Country Well-Being Varies Greatly Worldwide
Thriving levels in different elements of well-being varied worldwide in 2013. Panamanians have the highest levels, while Syrians and Afghans have the lowest. Regionally, residents of sub-Saharan Africa are least likely to be thriving.

In the U.S., Hispanics and Asians are less likely to report having a personal doctor compared with other racial and ethnic groups, even though Asians are among the most likely to say that they have health insurance.

Less than one-quarter of Americans (22%) say there is too little government regulation of business and industry, while about half (49%) say there is too much. These attitudes have been consistent over the past five years.

Trust in Federal Gov't on International Issues at New Low
Americans' trust in the federal government to handle both domestic and international problems are at new lows. Trust in dealing with international matters is down 23 percentage points since 2012.

Gallup Business Journal

Entrepreneurs With High Determination Don't Give Up
Delays and obstructions don't deter them. These business builders' tenacity and persistence help them recover from setbacks and failures.

EDITORS' PICK

Although fears about the eurozone's collapse are receding, most residents in bailout countries still do not put much faith in their financial institutions. So far, trust is returning only in Ireland.

GALLUP DAILY

Sep 12-14, 2014 – Updates daily at 1 p.m. ET; reflects one-day change

Interactive Features

Politics

Americans' Trust in Executive, Legislative Branches Down

Americans' trust in each of the three branches of the federal government is at or near historical lows in Gallup's trends. Trust in the executive and legislative branches shows notable declines this year.

No Change in U.S. Mood: 23% Satisfied, 76% Not

For the 10th straight month, roughly a quarter of Americans are satisfied with the direction of the country, while 76% are dissatisfied. Close to half -- 48% -- are very dissatisfied, up from 42% in January.

Economy

Since 9/11, Fewer Americans Say Terrorism Top Problem

Thirteen years after the 9/11 attacks, 4% of Americans mention terrorism as the No. 1 problem facing the U.S. This is up slightly from the 1% average so far in 2014, but lower than at other times since 9/11.

Confidence in Banks Slow to Return in Bailout Countries

Although fears about the eurozone's collapse are receding, most residents in bailout countries still do not put much faith in their financial institutions. So far, trust is returning only in Ireland.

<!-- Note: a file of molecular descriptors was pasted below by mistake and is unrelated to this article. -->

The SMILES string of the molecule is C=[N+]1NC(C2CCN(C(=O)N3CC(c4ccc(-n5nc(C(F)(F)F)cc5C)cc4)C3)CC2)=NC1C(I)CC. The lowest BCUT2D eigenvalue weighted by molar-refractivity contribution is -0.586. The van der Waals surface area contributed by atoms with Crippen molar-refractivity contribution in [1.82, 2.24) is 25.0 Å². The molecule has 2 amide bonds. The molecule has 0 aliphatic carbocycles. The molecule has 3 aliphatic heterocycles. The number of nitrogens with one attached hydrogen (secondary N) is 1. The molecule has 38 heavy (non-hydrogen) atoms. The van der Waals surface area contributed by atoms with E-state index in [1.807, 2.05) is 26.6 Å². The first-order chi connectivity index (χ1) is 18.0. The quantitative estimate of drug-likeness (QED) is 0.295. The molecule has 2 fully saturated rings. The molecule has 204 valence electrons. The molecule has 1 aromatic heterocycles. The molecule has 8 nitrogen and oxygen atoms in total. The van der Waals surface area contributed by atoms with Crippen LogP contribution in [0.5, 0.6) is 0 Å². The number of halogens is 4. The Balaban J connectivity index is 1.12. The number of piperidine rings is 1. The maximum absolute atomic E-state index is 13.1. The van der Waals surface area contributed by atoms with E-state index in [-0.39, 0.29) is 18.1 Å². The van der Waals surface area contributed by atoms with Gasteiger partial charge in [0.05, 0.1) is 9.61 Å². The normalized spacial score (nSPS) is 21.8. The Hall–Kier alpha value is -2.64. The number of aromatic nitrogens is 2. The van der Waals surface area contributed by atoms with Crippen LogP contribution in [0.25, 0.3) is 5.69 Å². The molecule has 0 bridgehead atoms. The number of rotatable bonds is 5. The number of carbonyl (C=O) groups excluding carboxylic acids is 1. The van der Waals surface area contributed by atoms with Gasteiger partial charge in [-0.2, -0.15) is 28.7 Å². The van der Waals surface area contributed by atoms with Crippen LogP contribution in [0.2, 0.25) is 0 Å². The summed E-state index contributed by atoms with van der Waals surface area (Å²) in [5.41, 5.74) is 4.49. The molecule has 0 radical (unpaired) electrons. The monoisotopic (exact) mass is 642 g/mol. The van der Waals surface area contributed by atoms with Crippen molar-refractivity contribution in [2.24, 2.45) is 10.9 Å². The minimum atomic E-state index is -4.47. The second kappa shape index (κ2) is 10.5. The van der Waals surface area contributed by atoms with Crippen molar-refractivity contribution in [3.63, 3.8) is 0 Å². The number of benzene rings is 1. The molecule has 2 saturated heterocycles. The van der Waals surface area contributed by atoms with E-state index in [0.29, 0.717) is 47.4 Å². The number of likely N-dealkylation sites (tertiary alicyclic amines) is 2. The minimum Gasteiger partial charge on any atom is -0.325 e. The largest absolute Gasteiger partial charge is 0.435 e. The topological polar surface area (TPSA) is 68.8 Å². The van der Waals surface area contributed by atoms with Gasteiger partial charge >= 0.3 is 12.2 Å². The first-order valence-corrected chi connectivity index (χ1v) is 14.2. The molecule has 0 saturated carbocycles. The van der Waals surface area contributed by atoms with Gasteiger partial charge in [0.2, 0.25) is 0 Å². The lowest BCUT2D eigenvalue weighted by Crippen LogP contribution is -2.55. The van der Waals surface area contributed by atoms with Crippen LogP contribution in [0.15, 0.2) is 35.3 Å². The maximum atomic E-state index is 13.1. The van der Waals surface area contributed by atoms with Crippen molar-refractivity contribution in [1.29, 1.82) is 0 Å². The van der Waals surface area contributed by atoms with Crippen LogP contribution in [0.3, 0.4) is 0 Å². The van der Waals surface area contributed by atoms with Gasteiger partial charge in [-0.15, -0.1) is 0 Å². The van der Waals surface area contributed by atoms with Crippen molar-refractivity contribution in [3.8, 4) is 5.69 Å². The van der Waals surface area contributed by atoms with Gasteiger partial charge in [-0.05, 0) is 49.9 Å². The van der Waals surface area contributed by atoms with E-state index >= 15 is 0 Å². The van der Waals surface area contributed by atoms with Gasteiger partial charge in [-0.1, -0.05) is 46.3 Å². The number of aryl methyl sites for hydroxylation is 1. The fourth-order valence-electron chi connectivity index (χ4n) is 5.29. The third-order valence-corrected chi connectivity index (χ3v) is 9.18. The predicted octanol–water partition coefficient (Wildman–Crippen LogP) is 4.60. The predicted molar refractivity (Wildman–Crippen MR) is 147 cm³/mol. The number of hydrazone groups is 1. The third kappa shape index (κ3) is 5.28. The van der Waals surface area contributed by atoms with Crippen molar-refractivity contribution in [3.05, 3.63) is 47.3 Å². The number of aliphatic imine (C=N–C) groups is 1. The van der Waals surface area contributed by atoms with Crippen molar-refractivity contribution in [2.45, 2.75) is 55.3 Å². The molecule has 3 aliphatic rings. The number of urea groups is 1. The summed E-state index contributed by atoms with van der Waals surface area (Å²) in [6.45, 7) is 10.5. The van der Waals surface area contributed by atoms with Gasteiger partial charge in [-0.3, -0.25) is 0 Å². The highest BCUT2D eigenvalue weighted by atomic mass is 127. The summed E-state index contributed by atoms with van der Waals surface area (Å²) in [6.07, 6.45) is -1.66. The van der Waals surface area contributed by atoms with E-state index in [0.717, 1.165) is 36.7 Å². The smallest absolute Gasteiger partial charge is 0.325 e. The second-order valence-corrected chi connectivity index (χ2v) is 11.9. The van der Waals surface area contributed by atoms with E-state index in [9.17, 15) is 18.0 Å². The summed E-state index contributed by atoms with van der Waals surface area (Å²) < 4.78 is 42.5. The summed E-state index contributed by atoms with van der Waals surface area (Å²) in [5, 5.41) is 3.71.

Well-Being

In U.S., LGBT More Likely Than Non-LGBT to Be Uninsured

In the U.S., LGBT adults are more likely than non-LGBT adults to be uninsured. LGBT adults are also more likely to lack a personal doctor and to report being unable to afford healthcare costs in the last year.

North Dakota: Legendary Among States

North Dakota is the runaway leader among the states in how its residents score their lives and their state on 50 different dimensions. Several leading North Dakota officials offer their insights on why North Dakotans are so content.

World

Confidence in Banks Slow to Return in Bailout Countries

Although fears about the eurozone's collapse are receding, most residents in bailout countries still do not put much faith in their financial institutions. So far, trust is returning only in Ireland.

Nearly 3 in 10 Worldwide See Their Areas as Good for Gays

Nearly three in 10 adults (28%) in 123 countries in 2013 say their city or area is a "good place" for gay or lesbian people to live, but attitudes range from a high of 83% in the Netherlands to a low of 1% in Pakistan and Senegal.

More Data & Analysis

Trends A-Z Explore all Gallup trends in one place.

Gallup Analytics Access data from countries that are home to more than 98% of the world's population through a Web-based portal.

Gallup Brain The Gallup Brain is a searchable, living record of more than 70 years of public opinion.

Research Reports Gallup experts and senior scientists are continually analyzing Gallup data and sharing their findings.